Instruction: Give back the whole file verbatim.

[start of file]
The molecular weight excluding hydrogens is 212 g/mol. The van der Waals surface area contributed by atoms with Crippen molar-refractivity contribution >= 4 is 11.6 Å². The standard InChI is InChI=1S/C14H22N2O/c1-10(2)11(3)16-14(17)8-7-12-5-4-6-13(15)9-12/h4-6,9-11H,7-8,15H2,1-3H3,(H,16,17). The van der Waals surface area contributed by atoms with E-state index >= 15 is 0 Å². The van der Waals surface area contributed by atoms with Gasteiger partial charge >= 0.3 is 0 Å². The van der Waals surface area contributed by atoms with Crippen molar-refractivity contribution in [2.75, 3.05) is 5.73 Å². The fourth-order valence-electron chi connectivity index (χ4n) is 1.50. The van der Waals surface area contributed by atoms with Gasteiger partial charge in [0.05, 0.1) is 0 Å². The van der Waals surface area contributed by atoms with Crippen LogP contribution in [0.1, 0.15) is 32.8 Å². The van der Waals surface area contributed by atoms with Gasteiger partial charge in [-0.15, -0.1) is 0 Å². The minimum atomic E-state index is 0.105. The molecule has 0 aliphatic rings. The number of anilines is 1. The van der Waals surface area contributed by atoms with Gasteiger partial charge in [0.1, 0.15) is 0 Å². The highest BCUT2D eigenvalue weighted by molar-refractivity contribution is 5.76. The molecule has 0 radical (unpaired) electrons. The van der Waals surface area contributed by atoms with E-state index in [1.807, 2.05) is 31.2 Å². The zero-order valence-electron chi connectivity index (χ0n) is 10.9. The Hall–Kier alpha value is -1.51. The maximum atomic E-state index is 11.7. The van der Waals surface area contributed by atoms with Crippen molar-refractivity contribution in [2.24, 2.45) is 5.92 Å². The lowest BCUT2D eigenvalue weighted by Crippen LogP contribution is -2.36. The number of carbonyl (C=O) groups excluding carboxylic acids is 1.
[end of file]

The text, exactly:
The molecular weight excluding hydrogens is 212 g/mol. The van der Waals surface area contributed by atoms with Crippen molar-refractivity contribution >= 4 is 11.6 Å². The standard InChI is InChI=1S/C14H22N2O/c1-10(2)11(3)16-14(17)8-7-12-5-4-6-13(15)9-12/h4-6,9-11H,7-8,15H2,1-3H3,(H,16,17). The van der Waals surface area contributed by atoms with E-state index >= 15 is 0 Å². The van der Waals surface area contributed by atoms with Gasteiger partial charge >= 0.3 is 0 Å². The van der Waals surface area contributed by atoms with Crippen molar-refractivity contribution in [2.75, 3.05) is 5.73 Å². The fourth-order valence-electron chi connectivity index (χ4n) is 1.50. The van der Waals surface area contributed by atoms with Gasteiger partial charge in [0.05, 0.1) is 0 Å². The van der Waals surface area contributed by atoms with Crippen LogP contribution in [0.1, 0.15) is 32.8 Å². The van der Waals surface area contributed by atoms with Gasteiger partial charge in [-0.15, -0.1) is 0 Å². The minimum atomic E-state index is 0.105. The molecule has 0 aliphatic rings. The number of anilines is 1. The van der Waals surface area contributed by atoms with Gasteiger partial charge in [0.1, 0.15) is 0 Å². The highest BCUT2D eigenvalue weighted by molar-refractivity contribution is 5.76. The molecule has 0 radical (unpaired) electrons. The van der Waals surface area contributed by atoms with E-state index in [1.807, 2.05) is 31.2 Å². The zero-order valence-electron chi connectivity index (χ0n) is 10.9. The Hall–Kier alpha value is -1.51. The maximum atomic E-state index is 11.7. The van der Waals surface area contributed by atoms with Crippen molar-refractivity contribution in [2.24, 2.45) is 5.92 Å². The lowest BCUT2D eigenvalue weighted by Crippen LogP contribution is -2.36. The number of carbonyl (C=O) groups excluding carboxylic acids is 1.